Scots Climb Three Places on Leaderboard in Final Round of the Fall, Tie for Fourth at NCAC Preview

Junior Ric Reynolds fired a career-best 1-over-par 73 during Monday's round.

Behind a 21-stroke bounce back on Monday, The College of Wooster men's golf team climbed from seventh-place to a tie for fourth-place at the North Coast Athletic Conference Fall Preview, contested at the par-72, 6,910-yard Westbrook Country Club in Mansfield, Ohio that will serve as the host site for the 2018 NCAC Championships.

Unfavorable weather conditions ballooned the Scots' score to a 326 on Sunday, but Wooster recovered nicely with a 305 on Monday with junior Ric Reynolds leading the way behind a career-best 1-over-par 73. In fact, Reynolds was responsible for nearly half of the 21-stroke improvement by the Scots as his 73 was 10 strokes lower than Sunday's 83. Reynolds finished at 156 and in a tie for 17th-place.

First-year Colin O'Hern continued to lead the way, and the Dennison, Minn. native was just outside the top 10. O'Hern's 153 was good for a tie for 11th-place, and the lefty was the Scots' most consistent golfer on the weekend with an opening 76 that was followed up by a 77.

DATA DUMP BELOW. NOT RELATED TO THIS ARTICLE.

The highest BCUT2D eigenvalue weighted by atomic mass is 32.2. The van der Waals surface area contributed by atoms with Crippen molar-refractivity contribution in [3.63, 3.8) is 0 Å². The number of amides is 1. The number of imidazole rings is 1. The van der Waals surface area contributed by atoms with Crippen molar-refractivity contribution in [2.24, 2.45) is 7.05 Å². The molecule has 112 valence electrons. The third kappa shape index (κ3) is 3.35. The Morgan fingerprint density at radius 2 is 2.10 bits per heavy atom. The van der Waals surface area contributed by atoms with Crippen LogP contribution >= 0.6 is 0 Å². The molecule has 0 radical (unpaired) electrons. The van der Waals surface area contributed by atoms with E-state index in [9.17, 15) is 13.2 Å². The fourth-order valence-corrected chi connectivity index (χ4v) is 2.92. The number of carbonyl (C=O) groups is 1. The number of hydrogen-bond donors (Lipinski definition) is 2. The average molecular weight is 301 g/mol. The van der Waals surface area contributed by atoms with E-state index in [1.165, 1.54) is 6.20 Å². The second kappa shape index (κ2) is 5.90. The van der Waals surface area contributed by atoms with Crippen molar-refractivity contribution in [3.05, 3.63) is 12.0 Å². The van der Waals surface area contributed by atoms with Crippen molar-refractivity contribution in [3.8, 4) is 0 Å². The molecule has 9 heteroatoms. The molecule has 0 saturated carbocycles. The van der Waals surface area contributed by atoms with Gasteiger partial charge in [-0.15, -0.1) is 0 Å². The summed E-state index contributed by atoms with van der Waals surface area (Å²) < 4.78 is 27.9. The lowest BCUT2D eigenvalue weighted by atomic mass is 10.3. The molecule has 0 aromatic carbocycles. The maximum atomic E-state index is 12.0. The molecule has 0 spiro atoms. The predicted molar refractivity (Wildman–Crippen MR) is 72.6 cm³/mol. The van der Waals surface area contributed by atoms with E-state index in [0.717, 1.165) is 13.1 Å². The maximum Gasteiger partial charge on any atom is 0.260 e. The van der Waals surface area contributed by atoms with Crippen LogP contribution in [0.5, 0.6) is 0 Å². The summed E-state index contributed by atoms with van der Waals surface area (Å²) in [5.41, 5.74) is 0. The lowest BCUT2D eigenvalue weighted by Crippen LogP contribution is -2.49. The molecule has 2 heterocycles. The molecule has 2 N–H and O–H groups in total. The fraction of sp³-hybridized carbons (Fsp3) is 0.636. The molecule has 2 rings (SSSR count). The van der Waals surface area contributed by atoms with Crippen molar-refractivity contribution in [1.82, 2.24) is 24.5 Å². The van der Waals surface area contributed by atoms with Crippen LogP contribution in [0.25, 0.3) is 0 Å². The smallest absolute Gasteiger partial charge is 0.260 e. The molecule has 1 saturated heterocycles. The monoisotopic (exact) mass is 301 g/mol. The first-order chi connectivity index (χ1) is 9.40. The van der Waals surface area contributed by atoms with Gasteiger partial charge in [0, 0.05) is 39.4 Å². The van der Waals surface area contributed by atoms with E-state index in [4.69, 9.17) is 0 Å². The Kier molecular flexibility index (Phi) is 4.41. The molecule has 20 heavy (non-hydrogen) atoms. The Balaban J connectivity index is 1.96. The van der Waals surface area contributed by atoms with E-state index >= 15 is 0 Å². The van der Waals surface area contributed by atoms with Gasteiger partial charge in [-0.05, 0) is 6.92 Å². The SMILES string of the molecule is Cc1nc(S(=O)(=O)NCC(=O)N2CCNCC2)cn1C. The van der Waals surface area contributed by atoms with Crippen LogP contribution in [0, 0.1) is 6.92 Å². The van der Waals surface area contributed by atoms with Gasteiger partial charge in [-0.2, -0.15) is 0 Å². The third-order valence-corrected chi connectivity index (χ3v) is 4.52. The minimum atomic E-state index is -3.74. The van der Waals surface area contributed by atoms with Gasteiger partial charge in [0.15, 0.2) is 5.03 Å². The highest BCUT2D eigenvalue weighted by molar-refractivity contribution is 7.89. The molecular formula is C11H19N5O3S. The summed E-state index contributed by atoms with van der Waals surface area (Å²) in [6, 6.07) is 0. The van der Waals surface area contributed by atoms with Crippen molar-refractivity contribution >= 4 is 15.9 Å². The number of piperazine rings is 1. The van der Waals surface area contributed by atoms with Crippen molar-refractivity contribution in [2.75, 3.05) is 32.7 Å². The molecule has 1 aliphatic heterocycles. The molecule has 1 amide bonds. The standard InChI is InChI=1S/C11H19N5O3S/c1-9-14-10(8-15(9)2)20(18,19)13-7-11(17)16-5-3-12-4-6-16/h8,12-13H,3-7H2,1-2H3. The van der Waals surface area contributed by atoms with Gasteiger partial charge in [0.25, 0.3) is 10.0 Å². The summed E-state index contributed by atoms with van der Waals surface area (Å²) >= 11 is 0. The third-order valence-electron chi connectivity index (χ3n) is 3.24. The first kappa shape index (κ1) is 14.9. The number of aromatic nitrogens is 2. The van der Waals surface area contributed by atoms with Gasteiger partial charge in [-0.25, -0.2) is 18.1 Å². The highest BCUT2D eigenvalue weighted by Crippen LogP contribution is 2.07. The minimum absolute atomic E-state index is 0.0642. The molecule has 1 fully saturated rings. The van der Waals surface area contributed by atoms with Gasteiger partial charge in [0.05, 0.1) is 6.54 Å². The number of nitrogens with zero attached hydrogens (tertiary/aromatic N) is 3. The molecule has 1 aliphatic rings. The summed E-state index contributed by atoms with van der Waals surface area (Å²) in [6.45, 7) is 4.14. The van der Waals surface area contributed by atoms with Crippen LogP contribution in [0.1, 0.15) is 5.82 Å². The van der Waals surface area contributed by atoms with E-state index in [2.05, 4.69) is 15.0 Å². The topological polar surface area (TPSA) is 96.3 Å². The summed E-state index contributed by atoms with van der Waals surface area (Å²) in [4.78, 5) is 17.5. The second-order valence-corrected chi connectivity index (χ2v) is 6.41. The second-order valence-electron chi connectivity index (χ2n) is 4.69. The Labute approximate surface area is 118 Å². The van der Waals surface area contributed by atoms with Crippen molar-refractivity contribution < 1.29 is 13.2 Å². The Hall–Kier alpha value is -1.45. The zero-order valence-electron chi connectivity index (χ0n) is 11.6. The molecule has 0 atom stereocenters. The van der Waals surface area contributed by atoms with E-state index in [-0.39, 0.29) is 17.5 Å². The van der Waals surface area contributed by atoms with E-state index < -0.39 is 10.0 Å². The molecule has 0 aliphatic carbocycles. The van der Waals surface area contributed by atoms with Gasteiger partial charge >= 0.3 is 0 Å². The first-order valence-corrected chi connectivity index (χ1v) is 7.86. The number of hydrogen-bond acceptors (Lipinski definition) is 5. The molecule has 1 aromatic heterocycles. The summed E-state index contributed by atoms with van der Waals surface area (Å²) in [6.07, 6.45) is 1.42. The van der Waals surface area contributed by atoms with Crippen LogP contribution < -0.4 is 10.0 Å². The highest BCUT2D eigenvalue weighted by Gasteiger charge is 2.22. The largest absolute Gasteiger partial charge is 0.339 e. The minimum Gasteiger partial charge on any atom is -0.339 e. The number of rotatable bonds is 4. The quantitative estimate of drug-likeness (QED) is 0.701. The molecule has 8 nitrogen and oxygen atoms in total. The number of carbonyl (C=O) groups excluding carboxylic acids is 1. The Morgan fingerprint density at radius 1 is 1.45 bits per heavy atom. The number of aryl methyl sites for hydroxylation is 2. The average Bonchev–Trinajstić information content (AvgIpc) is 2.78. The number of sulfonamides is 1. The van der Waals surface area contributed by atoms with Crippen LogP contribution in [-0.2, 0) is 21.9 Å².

Sophomore Evan Ferrara and first-year David Roney were both instrumental in Monday's charge up the leaderboard. The duo both placed in a tie for 26th at 161.  Ferrara's 78 on Monday marked a five-shot improvement, while Roney's card showed a 77 after an opening-round 84.

Junior Raghu Bir Choudhary rounded out the lineup. Choudhary tied for 41st-place at 170 after rounds of 87 and 83.

Senior Brenden Tully competed as an individual and tied for 32nd-place. Tully opened with an 81 and followed up with an 82 on Monday.

Wittenberg University led the eight-team field with a 596, and was followed by Kenyon College's 609 and Ohio Wesleyan University's 620. Allegheny College finished tied for fourth with the Scots. Individually, Ohio Wesleyan's Jack Funderburg earned medalist honors at even-par.

The tournament wrapped up the fall season for the Scots, who tune up for the spring slate down south during the College's two-week spring break.